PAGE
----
Home European News Eurozone inflation fall defies projections, buyoing hopes of ECB interest rate cuts – Euractiv

Eurozone inflation fall defies projections, buyoing hopes of ECB interest rate cuts – Euractiv

Eurozone inflation fall defies projections, buyoing hopes of ECB interest rate cuts – Euractiv

Eurozone inflation overshot analysts’ expectations on Wednesday (3 April), with headline prices falling back to their lowest level in three years and core inflation numbers dropping to their lowest in two years in March — boosting hopes of rate cuts ahead of the European Central Bank’s (ECB) meeting next week.

In a flash estimate published on Wednesday (3 April), the EU’s official statistics office Eurostat reported that headline inflation dropped from 2.6% in February to 2.4% in March: the lowest recorded rate since July 2021, except for the November 2023 figure, which also came in at 2.4%.

Economists polled by Reuters last week had expected inflation to remain unchanged at 2.6%.

Core inflation, which provides a better estimate of underlying price pressures by stripping out volatile food and energy prices, fell 0.2 percentage points to 2.9%: the eighth consecutive monthly decline and the lowest registered core rate since February 2022.

The data comes as the bloc’s four largest economies — Germany, France, Italy, and Spain — recorded lower-than-expected March inflation rates over the past week.

Carsten Brzeski, chief eurozone economist at ING, suggested the data could be interpreted as “a very late victory for Team Transitory” — a reference to economists who view high eurozone inflation as a temporary, rather than permanent, phenomenon.

“I think it’s nicely playing out for the ECB,” Brzeski told Euractiv. “It looks a little bit as if inflation is really fading away.”

The ECB hiked rates on ten consecutive occasions between July 2022 and September 2023 after prices soared following Russia’s full-scale invasion of Ukraine, bringing its key interest rate from negative 0.5% to a record high of 4%.

The central bank held interest rates at 4% at its previous four meetings, as inflation edged closer to the ECB’s 2% target rate after peaking at 10.6% in October 2022.

To cut or not to cut (next week)?

Despite the strong decline in price pressures, analysts overwhelmingly expect the ECB to maintain rates at their current record-high levels at its meeting next Thursday (11 April).

All 77 economists polled by Reuters last week predicted that the ECB would hold rates steady next week. However, 88% of those questioned expected the ECB to cut rates in June.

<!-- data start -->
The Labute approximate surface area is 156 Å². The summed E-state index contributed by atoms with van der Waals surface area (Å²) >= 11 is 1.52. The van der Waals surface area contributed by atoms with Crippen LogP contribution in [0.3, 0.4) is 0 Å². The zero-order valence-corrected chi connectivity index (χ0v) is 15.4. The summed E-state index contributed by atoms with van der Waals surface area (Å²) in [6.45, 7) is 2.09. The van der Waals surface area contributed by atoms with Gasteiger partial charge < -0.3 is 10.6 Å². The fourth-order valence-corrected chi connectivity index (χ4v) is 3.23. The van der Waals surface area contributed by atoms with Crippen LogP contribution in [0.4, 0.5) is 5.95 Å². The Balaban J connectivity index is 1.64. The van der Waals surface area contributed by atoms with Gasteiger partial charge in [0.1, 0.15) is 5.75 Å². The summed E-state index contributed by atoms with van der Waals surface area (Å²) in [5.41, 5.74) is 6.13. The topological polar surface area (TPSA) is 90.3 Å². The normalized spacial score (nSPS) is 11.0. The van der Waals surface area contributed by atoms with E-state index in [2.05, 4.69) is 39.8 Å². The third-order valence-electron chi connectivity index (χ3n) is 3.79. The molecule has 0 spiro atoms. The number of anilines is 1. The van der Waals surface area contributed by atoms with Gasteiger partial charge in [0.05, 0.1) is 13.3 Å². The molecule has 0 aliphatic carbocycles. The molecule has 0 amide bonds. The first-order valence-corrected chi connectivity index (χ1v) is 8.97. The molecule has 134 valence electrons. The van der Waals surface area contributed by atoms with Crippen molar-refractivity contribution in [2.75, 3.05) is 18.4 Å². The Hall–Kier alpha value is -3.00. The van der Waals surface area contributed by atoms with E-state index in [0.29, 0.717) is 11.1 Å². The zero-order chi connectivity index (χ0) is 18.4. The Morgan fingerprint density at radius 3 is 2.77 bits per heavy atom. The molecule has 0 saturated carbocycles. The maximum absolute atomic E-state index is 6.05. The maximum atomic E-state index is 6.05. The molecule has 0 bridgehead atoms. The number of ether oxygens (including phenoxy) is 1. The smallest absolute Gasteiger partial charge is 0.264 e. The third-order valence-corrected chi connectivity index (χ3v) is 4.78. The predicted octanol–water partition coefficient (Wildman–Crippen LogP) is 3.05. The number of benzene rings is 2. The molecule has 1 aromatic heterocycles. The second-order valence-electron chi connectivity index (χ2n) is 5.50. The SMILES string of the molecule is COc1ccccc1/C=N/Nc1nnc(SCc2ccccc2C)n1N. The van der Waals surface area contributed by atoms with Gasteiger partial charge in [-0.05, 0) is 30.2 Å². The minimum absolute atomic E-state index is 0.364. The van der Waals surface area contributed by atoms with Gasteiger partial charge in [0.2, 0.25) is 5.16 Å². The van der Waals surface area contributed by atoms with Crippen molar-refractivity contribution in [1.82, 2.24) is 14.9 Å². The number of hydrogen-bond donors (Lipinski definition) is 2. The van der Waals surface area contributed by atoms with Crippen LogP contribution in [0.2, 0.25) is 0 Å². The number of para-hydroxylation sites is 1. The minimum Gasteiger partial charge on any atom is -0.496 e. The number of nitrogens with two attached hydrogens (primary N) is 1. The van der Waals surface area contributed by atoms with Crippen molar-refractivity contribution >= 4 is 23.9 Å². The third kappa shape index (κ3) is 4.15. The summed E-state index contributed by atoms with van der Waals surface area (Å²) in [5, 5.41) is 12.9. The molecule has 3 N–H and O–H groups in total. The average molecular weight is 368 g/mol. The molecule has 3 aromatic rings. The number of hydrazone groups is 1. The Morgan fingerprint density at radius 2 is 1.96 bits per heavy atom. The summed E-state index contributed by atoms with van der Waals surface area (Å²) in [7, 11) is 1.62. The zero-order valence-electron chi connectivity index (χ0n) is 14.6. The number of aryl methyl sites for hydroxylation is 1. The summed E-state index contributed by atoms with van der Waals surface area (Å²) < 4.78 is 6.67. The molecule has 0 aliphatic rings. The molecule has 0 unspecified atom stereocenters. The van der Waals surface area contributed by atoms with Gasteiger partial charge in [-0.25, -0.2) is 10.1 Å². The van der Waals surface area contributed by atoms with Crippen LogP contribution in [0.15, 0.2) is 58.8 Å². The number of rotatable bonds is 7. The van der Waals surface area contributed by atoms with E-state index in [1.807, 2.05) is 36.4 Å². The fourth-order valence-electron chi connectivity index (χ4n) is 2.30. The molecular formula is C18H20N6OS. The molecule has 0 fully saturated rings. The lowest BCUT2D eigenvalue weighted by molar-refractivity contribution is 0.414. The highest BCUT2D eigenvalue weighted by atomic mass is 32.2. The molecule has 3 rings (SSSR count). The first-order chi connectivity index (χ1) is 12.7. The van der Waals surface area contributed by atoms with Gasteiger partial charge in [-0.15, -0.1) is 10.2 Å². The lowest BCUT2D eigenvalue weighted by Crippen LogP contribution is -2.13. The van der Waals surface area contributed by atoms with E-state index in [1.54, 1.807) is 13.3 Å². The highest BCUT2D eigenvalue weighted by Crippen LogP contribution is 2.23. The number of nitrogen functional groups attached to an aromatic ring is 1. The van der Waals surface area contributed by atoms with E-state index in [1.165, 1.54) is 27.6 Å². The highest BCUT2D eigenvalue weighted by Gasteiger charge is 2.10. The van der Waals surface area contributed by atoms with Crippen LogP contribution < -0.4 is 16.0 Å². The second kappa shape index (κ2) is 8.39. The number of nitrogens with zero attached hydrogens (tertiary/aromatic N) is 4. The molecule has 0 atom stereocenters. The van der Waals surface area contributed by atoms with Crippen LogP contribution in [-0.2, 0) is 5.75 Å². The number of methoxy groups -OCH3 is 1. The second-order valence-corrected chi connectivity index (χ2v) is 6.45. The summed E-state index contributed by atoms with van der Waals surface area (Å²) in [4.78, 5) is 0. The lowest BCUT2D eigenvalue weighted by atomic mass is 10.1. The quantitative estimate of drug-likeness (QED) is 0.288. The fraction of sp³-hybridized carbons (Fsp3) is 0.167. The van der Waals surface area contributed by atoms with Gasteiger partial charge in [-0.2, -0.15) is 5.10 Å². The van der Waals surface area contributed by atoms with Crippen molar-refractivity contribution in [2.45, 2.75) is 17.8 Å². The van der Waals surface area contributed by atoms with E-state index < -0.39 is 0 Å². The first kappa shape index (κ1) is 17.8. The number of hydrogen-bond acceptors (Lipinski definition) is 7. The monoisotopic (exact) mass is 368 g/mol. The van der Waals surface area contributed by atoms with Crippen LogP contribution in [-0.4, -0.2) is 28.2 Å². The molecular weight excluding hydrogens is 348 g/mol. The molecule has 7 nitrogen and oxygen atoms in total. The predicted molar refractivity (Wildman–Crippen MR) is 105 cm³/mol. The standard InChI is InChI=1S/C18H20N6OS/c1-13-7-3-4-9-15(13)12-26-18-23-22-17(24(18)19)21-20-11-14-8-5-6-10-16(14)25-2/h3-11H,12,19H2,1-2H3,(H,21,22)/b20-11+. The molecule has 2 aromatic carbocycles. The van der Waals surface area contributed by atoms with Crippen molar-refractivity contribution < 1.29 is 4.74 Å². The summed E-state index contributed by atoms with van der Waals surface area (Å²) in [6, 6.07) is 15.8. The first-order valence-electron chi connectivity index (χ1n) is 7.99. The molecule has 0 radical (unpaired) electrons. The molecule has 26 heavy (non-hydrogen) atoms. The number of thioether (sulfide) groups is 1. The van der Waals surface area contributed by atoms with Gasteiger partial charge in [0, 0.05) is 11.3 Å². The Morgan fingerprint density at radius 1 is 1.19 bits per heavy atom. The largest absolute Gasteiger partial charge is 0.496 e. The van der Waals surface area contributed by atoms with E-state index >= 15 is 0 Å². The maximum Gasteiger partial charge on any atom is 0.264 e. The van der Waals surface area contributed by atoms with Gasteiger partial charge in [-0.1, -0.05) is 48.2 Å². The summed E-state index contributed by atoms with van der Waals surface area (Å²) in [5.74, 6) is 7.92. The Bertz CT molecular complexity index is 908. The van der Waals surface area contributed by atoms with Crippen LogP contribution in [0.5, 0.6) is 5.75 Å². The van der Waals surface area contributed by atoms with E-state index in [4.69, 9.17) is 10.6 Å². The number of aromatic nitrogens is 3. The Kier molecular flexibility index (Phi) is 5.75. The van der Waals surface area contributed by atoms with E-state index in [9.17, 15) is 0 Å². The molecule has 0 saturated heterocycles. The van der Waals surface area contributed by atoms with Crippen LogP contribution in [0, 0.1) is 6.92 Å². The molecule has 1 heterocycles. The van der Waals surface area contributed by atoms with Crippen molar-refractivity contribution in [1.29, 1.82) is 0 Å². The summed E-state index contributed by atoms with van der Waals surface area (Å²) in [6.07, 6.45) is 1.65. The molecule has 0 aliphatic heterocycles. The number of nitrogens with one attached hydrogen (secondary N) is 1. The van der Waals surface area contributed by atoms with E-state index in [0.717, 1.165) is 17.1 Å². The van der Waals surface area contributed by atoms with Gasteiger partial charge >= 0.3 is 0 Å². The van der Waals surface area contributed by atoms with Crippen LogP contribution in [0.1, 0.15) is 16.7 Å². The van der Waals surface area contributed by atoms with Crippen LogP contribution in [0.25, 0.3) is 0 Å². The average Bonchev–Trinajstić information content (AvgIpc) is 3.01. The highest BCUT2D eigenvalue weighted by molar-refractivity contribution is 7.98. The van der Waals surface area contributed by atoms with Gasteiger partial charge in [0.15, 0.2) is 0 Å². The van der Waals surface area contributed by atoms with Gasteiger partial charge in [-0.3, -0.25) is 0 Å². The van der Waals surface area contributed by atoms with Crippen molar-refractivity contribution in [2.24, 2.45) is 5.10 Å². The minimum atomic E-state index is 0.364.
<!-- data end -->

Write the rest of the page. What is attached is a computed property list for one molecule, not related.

Such projections have been repeatedly corroborated by ECB officials in recent months, who argue that the bank should wait until wage bargaining data is released in May before lowering rates.

“It would be surprising if the ECB cut rates already in April,” Sander Tordoir, senior analyst at the Centre for European Reform (CER), told Euractiv.

“The Governing Council [the ECB’s rate-setting body] has clearly signalled they want to wait for May wage data,” he stressed.

He added: “The insurance bias to guard against a reacceleration of inflation will likely dominate any data releases pointing to faster disinflation.”

Brzeski noted that one potential option for the ECB could be to “pre-announce” a rate cut — similar to what it signalled in June 2022, when the bank said it would begin hiking rates the following month.

“I think now, with the incoming data, the heat will be [on] the ECB,” he said. “So [pre-announcing] could be a nice way out.”


Two months ‘won’t make a difference between stellar growth and stagnation’

The ECB’s tight policy has come under increasing criticism in recent months, with many experts arguing that the bank’s failure to cut rates is exacerbating the eurozone’s lacklustre economic performance.

At its meeting last month, the ECB slashed its forecast growth for the 20-country bloc for 2024 from 0.8% to 0.6%. 

Five of Germany’s leading economic research institutes also cut the country’s expected growth for 2024 from 1.3% to just 0.1%, describing the German economy — the eurozone’s largest — as “ailing”.

At a CER-hosted event in Brussels last week, Jeromin Zettelmeyer, director of Bruegel, an influential Brussels-based think-tank, stressed that the ECB already has data showing that eurozone wage growth fell in the final quarter of last year.

He also noted that the ECB’s decision to wait for “a second data point” on wages in the first quarter of this year reflects a “hawkish bias” that could trigger “secular stagnation” — or permanent low growth — across the eurozone.

The ING expert, however, expressed reservations about Zettelmeyer’s analysis.

“I think good monetary policy is not based on a single data observation,” Brzeski said. “To derive an entire trend from just one data observation is a bit far-fetched.”

Whether a cut comes in April or June will not make a “difference between stellar growth and stagnation,” he added.

“The ECB cannot afford to be wrong,” Brzeski stressed. “They only have one job and [that’s] to bring down inflation.”

[Edited by Anna Brunetti/Rajnish Singh]

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